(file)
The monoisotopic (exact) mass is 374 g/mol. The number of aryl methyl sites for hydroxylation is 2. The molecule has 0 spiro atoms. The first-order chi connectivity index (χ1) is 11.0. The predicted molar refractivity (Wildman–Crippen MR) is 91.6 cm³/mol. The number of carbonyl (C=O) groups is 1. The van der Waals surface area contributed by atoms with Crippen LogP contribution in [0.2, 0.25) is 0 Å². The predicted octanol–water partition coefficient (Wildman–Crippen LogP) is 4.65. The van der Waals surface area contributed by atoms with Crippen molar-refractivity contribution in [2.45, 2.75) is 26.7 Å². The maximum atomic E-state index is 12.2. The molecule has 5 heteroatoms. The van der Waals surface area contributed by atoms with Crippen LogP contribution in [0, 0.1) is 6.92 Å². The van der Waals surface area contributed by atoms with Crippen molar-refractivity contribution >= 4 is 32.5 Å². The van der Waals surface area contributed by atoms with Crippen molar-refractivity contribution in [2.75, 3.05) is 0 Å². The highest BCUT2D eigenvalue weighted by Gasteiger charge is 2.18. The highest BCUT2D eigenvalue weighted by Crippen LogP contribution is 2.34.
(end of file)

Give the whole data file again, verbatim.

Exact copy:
The monoisotopic (exact) mass is 374 g/mol. The number of aryl methyl sites for hydroxylation is 2. The molecule has 0 spiro atoms. The first-order chi connectivity index (χ1) is 11.0. The predicted molar refractivity (Wildman–Crippen MR) is 91.6 cm³/mol. The number of carbonyl (C=O) groups is 1. The van der Waals surface area contributed by atoms with Crippen LogP contribution in [0.2, 0.25) is 0 Å². The predicted octanol–water partition coefficient (Wildman–Crippen LogP) is 4.65. The van der Waals surface area contributed by atoms with Crippen molar-refractivity contribution in [2.45, 2.75) is 26.7 Å². The maximum atomic E-state index is 12.2. The molecule has 5 heteroatoms. The van der Waals surface area contributed by atoms with Crippen LogP contribution in [0, 0.1) is 6.92 Å². The van der Waals surface area contributed by atoms with Crippen molar-refractivity contribution >= 4 is 32.5 Å². The van der Waals surface area contributed by atoms with Crippen molar-refractivity contribution in [2.75, 3.05) is 0 Å². The highest BCUT2D eigenvalue weighted by Gasteiger charge is 2.18. The highest BCUT2D eigenvalue weighted by Crippen LogP contribution is 2.34.